The thunder and lightning of traditional Sichuan cooking, ma la refers to the combination of searing hot chiles and citrusy, tingly Sichuan pepper.
See Molecular Gastronomy, below.
A Japanese rice wine, used almost exclusively for cooking, that is short on alcohol and long on sugar. It is, of course, available at Japanese markets, but these days you can find it in the Asian foods section of just about any grocery store.
Mise en Place
An intimidating French term that simply means the stuff you assemble before you start cooking. When something is on the fire and moments mean the difference between it being perfectly cooked or charred to a crisp, it pays to have everything chopped, cleaned, peeled, assembled, measured and otherwise on hand and ready to go.
In culinary circles, a misnomer that many despise and for which even fewer have a better alternative. The phrase was originally coined to describe the study of the science of cooking, but has since been adopted by many to describe the food of avant-garde chefs who focus on exploring new techniques. Bad chefs will use sodium alginate because -- at least in restaurants -- it's new and interesting and grabs attention. Good chefs, however, will embrace sodium alginate where they feel it makes their food taste better, and eschew it where it doesn't. But both are widely classified as molecular gastronomists, hence part of the reason use of the term has become so loaded.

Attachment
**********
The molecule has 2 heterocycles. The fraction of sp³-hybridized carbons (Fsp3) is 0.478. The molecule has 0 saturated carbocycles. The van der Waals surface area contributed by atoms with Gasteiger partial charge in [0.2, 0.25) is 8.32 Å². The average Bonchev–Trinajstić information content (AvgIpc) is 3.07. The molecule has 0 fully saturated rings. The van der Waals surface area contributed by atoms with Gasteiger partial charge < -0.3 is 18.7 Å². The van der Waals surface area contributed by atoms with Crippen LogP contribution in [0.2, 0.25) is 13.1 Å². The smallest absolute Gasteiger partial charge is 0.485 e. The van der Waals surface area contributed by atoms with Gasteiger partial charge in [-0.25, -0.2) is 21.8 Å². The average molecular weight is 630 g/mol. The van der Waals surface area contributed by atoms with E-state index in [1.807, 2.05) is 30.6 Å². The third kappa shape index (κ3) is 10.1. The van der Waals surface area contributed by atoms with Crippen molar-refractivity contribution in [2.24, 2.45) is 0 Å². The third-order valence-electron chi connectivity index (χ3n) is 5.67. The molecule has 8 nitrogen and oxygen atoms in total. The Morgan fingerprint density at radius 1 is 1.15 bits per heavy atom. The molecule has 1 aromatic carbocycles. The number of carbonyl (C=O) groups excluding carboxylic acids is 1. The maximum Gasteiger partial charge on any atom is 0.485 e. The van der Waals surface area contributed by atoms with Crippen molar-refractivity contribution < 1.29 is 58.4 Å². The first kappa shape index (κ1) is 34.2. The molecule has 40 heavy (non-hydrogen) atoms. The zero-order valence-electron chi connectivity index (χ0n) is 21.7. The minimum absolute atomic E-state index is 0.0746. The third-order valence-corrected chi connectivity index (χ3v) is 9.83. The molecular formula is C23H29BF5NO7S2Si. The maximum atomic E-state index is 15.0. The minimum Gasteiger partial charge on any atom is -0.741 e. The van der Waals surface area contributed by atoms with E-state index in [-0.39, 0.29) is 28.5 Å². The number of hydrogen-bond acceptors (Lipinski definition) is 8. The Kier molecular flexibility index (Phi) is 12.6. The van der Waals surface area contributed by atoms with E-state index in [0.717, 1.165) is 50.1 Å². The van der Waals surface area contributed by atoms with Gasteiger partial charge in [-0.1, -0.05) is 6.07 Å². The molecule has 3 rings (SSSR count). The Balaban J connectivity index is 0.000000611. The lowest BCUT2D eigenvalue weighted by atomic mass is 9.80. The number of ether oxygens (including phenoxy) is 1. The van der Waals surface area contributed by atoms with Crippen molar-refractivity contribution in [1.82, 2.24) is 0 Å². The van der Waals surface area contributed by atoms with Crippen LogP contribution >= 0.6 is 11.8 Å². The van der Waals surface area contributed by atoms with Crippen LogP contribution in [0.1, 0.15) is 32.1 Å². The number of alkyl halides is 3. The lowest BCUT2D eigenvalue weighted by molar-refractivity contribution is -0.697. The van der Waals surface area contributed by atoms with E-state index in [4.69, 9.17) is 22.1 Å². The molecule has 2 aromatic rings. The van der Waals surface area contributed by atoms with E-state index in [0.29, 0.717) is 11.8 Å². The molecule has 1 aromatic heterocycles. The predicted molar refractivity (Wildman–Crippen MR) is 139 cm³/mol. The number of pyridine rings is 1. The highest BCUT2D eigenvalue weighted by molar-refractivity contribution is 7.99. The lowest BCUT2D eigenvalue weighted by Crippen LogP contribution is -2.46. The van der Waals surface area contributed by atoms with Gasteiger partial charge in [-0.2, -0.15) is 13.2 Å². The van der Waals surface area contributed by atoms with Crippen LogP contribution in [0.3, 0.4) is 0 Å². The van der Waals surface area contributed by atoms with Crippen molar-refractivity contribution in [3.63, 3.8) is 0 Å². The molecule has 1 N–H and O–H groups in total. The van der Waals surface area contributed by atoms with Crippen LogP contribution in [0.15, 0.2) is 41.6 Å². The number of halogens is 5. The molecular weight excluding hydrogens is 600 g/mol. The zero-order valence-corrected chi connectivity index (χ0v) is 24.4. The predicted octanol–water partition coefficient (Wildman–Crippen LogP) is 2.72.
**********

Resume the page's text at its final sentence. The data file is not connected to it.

Basically, Italian bacon. Pancetta is pork belly that's herbed, cured, rolled and hung to age. Unlike typical American bacon, it isn't smoked. When you buy it, it's usually rolled into a tight cylinder that can easily be confused for a deli meat on first glance.
A Chinese rice wine named for the region from which it originates. There are pricey bottles for drinking, but the type intended for cooking can be found at any Chinese market and is pretty cheap. Flavor-wise its closest Western relative is dry sherry, which will do in a pinch, but it isn't really a substitute.
Shiso (aka Perilla) is an herb used in many East Asian cuisines, most notably Japanese. It's a large, fairly round leaf with a spiky fringe and a fuzzy texture. The flavor is something like a very green, peppery, weak mint -- which isn't to say it tastes anything like peppermint. Think weak mint and black pepper.
Sichuan (or Szechuan) Pepper
See Huajiao, above.
Uni is just the Japanese word for sea urchin... or its gonads, anyway, which is the part you eat. Provided it's fresh, the flavor isn't nearly as odd as its origins or neon yellow-orange color might lead you to believe. Personally, I find it very reminiscent of egg yolks -- egg yolks that have been floating around in the ocean, anyway.
Xiao Long Bao
Often referred to as "soup dumplings" in the States, xiao long bao are a particular type of Chinese pork (and oftentimes crab) bun that originated near Shanghai. Though technically buns, they're small with very thin skins and more closely resemble dumplings. Their awesomeness is derived from the pork aspic filling that melts when the dumplings are steamed, resultng in a huge gush of hot soup when the skin is broken.